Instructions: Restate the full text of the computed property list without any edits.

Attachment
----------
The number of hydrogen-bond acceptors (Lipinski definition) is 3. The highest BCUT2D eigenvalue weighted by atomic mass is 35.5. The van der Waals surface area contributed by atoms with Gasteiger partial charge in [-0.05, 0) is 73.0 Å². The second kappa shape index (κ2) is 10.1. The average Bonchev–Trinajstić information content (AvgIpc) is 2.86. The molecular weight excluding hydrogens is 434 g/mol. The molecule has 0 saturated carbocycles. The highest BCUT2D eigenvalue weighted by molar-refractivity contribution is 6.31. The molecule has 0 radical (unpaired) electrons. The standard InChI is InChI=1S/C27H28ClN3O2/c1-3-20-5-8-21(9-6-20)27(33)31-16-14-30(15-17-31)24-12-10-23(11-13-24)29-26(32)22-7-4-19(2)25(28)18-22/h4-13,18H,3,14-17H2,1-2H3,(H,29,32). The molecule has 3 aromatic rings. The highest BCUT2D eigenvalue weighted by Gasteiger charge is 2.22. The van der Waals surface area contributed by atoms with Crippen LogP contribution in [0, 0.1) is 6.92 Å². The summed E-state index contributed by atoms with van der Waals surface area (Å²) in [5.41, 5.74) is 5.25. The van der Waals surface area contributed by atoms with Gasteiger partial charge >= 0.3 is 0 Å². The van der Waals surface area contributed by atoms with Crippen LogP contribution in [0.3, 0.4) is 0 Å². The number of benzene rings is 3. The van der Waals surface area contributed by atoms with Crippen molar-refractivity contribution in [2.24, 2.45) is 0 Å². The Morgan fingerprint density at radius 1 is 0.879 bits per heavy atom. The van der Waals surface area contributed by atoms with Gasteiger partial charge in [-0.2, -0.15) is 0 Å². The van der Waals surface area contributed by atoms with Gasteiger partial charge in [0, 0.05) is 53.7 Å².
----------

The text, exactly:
The number of hydrogen-bond acceptors (Lipinski definition) is 3. The highest BCUT2D eigenvalue weighted by atomic mass is 35.5. The van der Waals surface area contributed by atoms with Gasteiger partial charge in [-0.05, 0) is 73.0 Å². The second kappa shape index (κ2) is 10.1. The average Bonchev–Trinajstić information content (AvgIpc) is 2.86. The molecular weight excluding hydrogens is 434 g/mol. The molecule has 0 saturated carbocycles. The highest BCUT2D eigenvalue weighted by molar-refractivity contribution is 6.31. The molecule has 0 radical (unpaired) electrons. The standard InChI is InChI=1S/C27H28ClN3O2/c1-3-20-5-8-21(9-6-20)27(33)31-16-14-30(15-17-31)24-12-10-23(11-13-24)29-26(32)22-7-4-19(2)25(28)18-22/h4-13,18H,3,14-17H2,1-2H3,(H,29,32). The molecule has 3 aromatic rings. The highest BCUT2D eigenvalue weighted by Gasteiger charge is 2.22. The van der Waals surface area contributed by atoms with Crippen LogP contribution in [0, 0.1) is 6.92 Å². The summed E-state index contributed by atoms with van der Waals surface area (Å²) in [5.41, 5.74) is 5.25. The van der Waals surface area contributed by atoms with Gasteiger partial charge >= 0.3 is 0 Å². The van der Waals surface area contributed by atoms with Crippen LogP contribution in [0.3, 0.4) is 0 Å². The number of benzene rings is 3. The van der Waals surface area contributed by atoms with Crippen molar-refractivity contribution in [2.24, 2.45) is 0 Å². The Morgan fingerprint density at radius 1 is 0.879 bits per heavy atom. The van der Waals surface area contributed by atoms with Gasteiger partial charge in [-0.2, -0.15) is 0 Å². The van der Waals surface area contributed by atoms with Gasteiger partial charge in [0, 0.05) is 53.7 Å².